I honestly thought that I would get married and have children and be a stay at home mom. When that did not happen, I focused on going back to school and, while working, saving as much money as I could, because I knew I did not want to work until I was 65 or 70.
I turned into a very driven career woman. My goal was to have enough money by the age of 50 to retire.
When I reached the age of 50, however, I was not mentally ready to retire. I was a bit afraid, too, that maybe I had not saved enough money.
When I turned 55, I knew I was ready. At that age, though, I was unexpectedly laid off, and I immediately found another job that was better paying, mainly to “show the world” (and my prior employer!) that I still had it in me!
Shortly thereafter, my partner asked me to retire…and I was ready.
What were the major steps you took from deciding to retire to developing a plan to do so?
I have to say the most important step I took was getting a good education.
I was fortunate to have two professions, and I was able to capitalize on both and land excellent jobs.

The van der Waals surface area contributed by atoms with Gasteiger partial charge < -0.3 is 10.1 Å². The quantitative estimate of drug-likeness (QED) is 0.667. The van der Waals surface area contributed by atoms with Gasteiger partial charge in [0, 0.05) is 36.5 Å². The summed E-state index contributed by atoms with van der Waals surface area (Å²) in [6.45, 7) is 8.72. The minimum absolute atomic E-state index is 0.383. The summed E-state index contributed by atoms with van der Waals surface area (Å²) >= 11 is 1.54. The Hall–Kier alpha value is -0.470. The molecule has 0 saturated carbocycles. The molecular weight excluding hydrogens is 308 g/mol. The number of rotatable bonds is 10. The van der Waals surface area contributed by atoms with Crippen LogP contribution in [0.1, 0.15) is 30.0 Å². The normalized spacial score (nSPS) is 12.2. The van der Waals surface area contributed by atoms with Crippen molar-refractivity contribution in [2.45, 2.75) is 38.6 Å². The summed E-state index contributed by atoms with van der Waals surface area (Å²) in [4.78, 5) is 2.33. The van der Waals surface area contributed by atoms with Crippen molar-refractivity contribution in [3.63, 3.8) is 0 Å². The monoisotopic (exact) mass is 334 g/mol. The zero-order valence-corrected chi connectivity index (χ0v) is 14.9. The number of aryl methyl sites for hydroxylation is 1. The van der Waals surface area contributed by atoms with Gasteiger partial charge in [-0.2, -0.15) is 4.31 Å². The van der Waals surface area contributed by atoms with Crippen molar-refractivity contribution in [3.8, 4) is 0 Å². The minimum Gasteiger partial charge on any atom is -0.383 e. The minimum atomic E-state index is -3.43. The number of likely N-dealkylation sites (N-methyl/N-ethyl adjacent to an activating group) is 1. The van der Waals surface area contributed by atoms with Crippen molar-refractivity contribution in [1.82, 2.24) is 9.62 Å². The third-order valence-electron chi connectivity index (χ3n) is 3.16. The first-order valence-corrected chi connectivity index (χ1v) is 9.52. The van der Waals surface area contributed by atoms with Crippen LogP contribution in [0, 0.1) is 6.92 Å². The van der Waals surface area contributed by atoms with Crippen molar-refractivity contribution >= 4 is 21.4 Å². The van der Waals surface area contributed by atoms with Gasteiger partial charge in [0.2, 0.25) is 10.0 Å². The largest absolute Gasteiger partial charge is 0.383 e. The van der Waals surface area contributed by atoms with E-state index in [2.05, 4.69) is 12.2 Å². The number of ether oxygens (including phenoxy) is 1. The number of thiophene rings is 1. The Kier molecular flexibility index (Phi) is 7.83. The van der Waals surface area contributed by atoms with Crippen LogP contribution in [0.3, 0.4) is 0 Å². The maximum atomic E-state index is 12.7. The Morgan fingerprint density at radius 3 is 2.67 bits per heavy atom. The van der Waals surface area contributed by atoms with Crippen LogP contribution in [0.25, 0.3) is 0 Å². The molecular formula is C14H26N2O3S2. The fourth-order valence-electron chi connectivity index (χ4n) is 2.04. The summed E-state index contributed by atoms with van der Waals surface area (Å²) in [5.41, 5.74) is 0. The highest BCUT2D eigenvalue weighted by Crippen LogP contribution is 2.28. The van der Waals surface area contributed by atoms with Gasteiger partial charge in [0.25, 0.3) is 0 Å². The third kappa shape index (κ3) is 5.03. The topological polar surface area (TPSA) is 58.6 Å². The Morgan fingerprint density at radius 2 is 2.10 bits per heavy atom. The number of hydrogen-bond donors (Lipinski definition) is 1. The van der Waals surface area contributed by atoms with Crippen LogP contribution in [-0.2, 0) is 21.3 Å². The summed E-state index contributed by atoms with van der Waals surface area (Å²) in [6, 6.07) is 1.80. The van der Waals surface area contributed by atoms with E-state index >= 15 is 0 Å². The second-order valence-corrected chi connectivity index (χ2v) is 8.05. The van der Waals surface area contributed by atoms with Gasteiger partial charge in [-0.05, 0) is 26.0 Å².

I owe my parents so much; they were fortunate enough to be able to pay for my undergraduate work, so I had little debt when I graduated. They also said that they would only pay for my college education if I selected a professional degree which is one reason I selected nursing; I knew I would ALWAYS have a decent paying job as an RN.
Adding a law degree was the best decision I ever made.
So, in summary, I “planned” for more than 30 years.
I also took advantage of maxing out contributions to 403b/401k plans through-out my career and living within my means. Things were in place financially when I finally decided to retire, so I didn’t really have to do much planning at the end.
One caveat…I did research health insurance options thoroughly before I retired. I elected COBRA coverage for 18 months then bought a high deductible plan. Fortunately, I am in excellent health.
What did your pre-retirement financials look like?
My partner and I keep our finances separate, so I’ll talk about just my own situation.